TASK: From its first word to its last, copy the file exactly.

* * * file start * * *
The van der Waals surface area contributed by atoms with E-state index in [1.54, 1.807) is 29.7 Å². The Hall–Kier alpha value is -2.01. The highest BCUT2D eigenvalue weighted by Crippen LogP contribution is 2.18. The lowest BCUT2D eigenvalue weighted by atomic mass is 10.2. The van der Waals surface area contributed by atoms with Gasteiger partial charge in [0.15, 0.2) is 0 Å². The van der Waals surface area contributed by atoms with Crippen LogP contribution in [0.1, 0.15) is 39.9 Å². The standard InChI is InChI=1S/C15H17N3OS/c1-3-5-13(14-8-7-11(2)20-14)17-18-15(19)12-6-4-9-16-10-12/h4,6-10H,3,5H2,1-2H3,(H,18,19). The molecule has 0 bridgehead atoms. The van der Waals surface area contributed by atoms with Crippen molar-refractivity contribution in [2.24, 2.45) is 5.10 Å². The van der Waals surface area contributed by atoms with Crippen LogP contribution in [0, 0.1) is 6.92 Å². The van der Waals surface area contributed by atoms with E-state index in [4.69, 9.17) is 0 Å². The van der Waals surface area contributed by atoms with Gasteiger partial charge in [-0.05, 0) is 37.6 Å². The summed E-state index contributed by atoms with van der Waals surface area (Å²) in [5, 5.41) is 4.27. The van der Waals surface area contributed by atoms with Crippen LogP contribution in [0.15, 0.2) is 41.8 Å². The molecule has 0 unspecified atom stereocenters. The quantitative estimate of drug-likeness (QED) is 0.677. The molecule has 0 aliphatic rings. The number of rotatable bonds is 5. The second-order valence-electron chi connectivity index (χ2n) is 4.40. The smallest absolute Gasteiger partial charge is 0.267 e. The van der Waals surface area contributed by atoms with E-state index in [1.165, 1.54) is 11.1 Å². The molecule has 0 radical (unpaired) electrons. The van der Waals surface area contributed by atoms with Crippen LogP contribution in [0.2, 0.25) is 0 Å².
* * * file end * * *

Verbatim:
The van der Waals surface area contributed by atoms with E-state index in [1.54, 1.807) is 29.7 Å². The Hall–Kier alpha value is -2.01. The highest BCUT2D eigenvalue weighted by Crippen LogP contribution is 2.18. The lowest BCUT2D eigenvalue weighted by atomic mass is 10.2. The van der Waals surface area contributed by atoms with Gasteiger partial charge in [0.15, 0.2) is 0 Å². The van der Waals surface area contributed by atoms with Crippen LogP contribution in [0.1, 0.15) is 39.9 Å². The standard InChI is InChI=1S/C15H17N3OS/c1-3-5-13(14-8-7-11(2)20-14)17-18-15(19)12-6-4-9-16-10-12/h4,6-10H,3,5H2,1-2H3,(H,18,19). The molecule has 0 bridgehead atoms. The van der Waals surface area contributed by atoms with Crippen molar-refractivity contribution in [2.24, 2.45) is 5.10 Å². The van der Waals surface area contributed by atoms with Crippen LogP contribution in [0, 0.1) is 6.92 Å². The van der Waals surface area contributed by atoms with E-state index in [4.69, 9.17) is 0 Å². The van der Waals surface area contributed by atoms with Gasteiger partial charge in [-0.05, 0) is 37.6 Å². The summed E-state index contributed by atoms with van der Waals surface area (Å²) in [5, 5.41) is 4.27. The van der Waals surface area contributed by atoms with Crippen LogP contribution in [0.15, 0.2) is 41.8 Å². The molecule has 0 unspecified atom stereocenters. The quantitative estimate of drug-likeness (QED) is 0.677. The molecule has 0 aliphatic rings. The number of rotatable bonds is 5. The second-order valence-electron chi connectivity index (χ2n) is 4.40. The smallest absolute Gasteiger partial charge is 0.267 e. The van der Waals surface area contributed by atoms with E-state index in [1.165, 1.54) is 11.1 Å². The molecule has 0 radical (unpaired) electrons. The van der Waals surface area contributed by atoms with Crippen LogP contribution in [0.2, 0.25) is 0 Å².